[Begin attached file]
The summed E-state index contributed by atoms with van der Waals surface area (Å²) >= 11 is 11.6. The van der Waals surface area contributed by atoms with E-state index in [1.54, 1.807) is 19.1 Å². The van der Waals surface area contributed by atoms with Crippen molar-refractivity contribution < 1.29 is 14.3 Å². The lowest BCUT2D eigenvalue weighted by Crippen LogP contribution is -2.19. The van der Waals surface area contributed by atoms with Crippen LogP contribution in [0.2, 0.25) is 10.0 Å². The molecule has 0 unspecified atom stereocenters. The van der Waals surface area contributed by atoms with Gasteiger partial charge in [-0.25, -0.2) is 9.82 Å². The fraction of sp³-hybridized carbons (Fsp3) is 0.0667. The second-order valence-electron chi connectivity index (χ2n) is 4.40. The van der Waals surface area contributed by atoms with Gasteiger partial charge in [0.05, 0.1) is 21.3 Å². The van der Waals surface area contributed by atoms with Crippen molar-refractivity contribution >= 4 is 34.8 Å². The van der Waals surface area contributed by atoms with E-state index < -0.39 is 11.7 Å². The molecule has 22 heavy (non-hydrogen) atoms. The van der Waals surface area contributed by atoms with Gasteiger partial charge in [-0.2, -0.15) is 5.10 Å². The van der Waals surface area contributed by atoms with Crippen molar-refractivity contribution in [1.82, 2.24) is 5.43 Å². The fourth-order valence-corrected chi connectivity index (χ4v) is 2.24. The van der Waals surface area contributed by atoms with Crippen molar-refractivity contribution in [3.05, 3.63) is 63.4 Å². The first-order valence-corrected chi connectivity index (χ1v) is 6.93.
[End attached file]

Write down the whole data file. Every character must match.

The summed E-state index contributed by atoms with van der Waals surface area (Å²) >= 11 is 11.6. The van der Waals surface area contributed by atoms with E-state index in [1.54, 1.807) is 19.1 Å². The van der Waals surface area contributed by atoms with Crippen molar-refractivity contribution < 1.29 is 14.3 Å². The lowest BCUT2D eigenvalue weighted by Crippen LogP contribution is -2.19. The van der Waals surface area contributed by atoms with Crippen LogP contribution in [0.2, 0.25) is 10.0 Å². The molecule has 0 unspecified atom stereocenters. The van der Waals surface area contributed by atoms with Gasteiger partial charge in [-0.25, -0.2) is 9.82 Å². The fraction of sp³-hybridized carbons (Fsp3) is 0.0667. The second-order valence-electron chi connectivity index (χ2n) is 4.40. The van der Waals surface area contributed by atoms with Gasteiger partial charge in [0.05, 0.1) is 21.3 Å². The van der Waals surface area contributed by atoms with Crippen molar-refractivity contribution >= 4 is 34.8 Å². The van der Waals surface area contributed by atoms with E-state index < -0.39 is 11.7 Å². The molecule has 22 heavy (non-hydrogen) atoms. The van der Waals surface area contributed by atoms with Gasteiger partial charge in [-0.2, -0.15) is 5.10 Å². The van der Waals surface area contributed by atoms with Crippen molar-refractivity contribution in [1.82, 2.24) is 5.43 Å². The fourth-order valence-corrected chi connectivity index (χ4v) is 2.24. The van der Waals surface area contributed by atoms with Crippen molar-refractivity contribution in [3.05, 3.63) is 63.4 Å². The first-order valence-corrected chi connectivity index (χ1v) is 6.93.